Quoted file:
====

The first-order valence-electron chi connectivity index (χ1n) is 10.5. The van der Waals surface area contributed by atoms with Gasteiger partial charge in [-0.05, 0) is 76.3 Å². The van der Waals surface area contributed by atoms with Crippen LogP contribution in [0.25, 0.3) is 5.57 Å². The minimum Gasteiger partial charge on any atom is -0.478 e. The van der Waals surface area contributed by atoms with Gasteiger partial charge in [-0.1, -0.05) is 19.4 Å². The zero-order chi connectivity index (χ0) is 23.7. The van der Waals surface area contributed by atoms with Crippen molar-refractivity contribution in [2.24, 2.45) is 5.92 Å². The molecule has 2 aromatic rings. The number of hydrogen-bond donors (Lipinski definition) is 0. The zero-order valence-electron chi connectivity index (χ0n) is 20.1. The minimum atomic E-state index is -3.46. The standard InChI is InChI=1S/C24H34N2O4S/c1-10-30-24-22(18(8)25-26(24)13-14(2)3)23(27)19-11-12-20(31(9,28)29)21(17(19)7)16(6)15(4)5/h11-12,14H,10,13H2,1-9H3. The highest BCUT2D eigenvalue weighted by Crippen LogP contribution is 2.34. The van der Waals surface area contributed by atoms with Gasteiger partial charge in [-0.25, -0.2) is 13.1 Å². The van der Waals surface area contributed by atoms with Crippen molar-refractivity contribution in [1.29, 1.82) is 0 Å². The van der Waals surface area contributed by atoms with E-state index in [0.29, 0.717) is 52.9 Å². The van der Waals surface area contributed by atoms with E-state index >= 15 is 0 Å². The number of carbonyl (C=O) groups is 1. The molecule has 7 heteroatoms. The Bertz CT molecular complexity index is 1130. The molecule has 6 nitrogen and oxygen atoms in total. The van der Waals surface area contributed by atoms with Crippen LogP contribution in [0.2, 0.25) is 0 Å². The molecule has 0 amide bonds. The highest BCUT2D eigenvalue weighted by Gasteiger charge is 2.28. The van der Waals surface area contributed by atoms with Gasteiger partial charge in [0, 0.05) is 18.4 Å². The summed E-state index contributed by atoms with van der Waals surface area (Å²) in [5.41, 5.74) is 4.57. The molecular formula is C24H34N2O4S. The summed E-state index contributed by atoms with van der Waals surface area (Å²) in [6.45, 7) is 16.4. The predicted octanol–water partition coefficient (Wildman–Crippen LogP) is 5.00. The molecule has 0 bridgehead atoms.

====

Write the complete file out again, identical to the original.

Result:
The first-order valence-electron chi connectivity index (χ1n) is 10.5. The van der Waals surface area contributed by atoms with Gasteiger partial charge in [-0.05, 0) is 76.3 Å². The van der Waals surface area contributed by atoms with Crippen LogP contribution in [0.25, 0.3) is 5.57 Å². The minimum Gasteiger partial charge on any atom is -0.478 e. The van der Waals surface area contributed by atoms with Gasteiger partial charge in [-0.1, -0.05) is 19.4 Å². The zero-order chi connectivity index (χ0) is 23.7. The van der Waals surface area contributed by atoms with Crippen molar-refractivity contribution in [2.24, 2.45) is 5.92 Å². The molecule has 2 aromatic rings. The number of hydrogen-bond donors (Lipinski definition) is 0. The zero-order valence-electron chi connectivity index (χ0n) is 20.1. The minimum atomic E-state index is -3.46. The standard InChI is InChI=1S/C24H34N2O4S/c1-10-30-24-22(18(8)25-26(24)13-14(2)3)23(27)19-11-12-20(31(9,28)29)21(17(19)7)16(6)15(4)5/h11-12,14H,10,13H2,1-9H3. The highest BCUT2D eigenvalue weighted by Crippen LogP contribution is 2.34. The van der Waals surface area contributed by atoms with Gasteiger partial charge in [-0.25, -0.2) is 13.1 Å². The van der Waals surface area contributed by atoms with Crippen molar-refractivity contribution in [1.29, 1.82) is 0 Å². The van der Waals surface area contributed by atoms with E-state index in [0.29, 0.717) is 52.9 Å². The van der Waals surface area contributed by atoms with E-state index >= 15 is 0 Å². The number of carbonyl (C=O) groups is 1. The molecule has 7 heteroatoms. The Bertz CT molecular complexity index is 1130. The molecule has 6 nitrogen and oxygen atoms in total. The van der Waals surface area contributed by atoms with Crippen LogP contribution in [0.2, 0.25) is 0 Å². The molecule has 0 amide bonds. The highest BCUT2D eigenvalue weighted by Gasteiger charge is 2.28. The van der Waals surface area contributed by atoms with Gasteiger partial charge in [0, 0.05) is 18.4 Å². The summed E-state index contributed by atoms with van der Waals surface area (Å²) in [5.41, 5.74) is 4.57. The molecular formula is C24H34N2O4S. The summed E-state index contributed by atoms with van der Waals surface area (Å²) in [6.45, 7) is 16.4. The predicted octanol–water partition coefficient (Wildman–Crippen LogP) is 5.00. The molecule has 0 bridgehead atoms.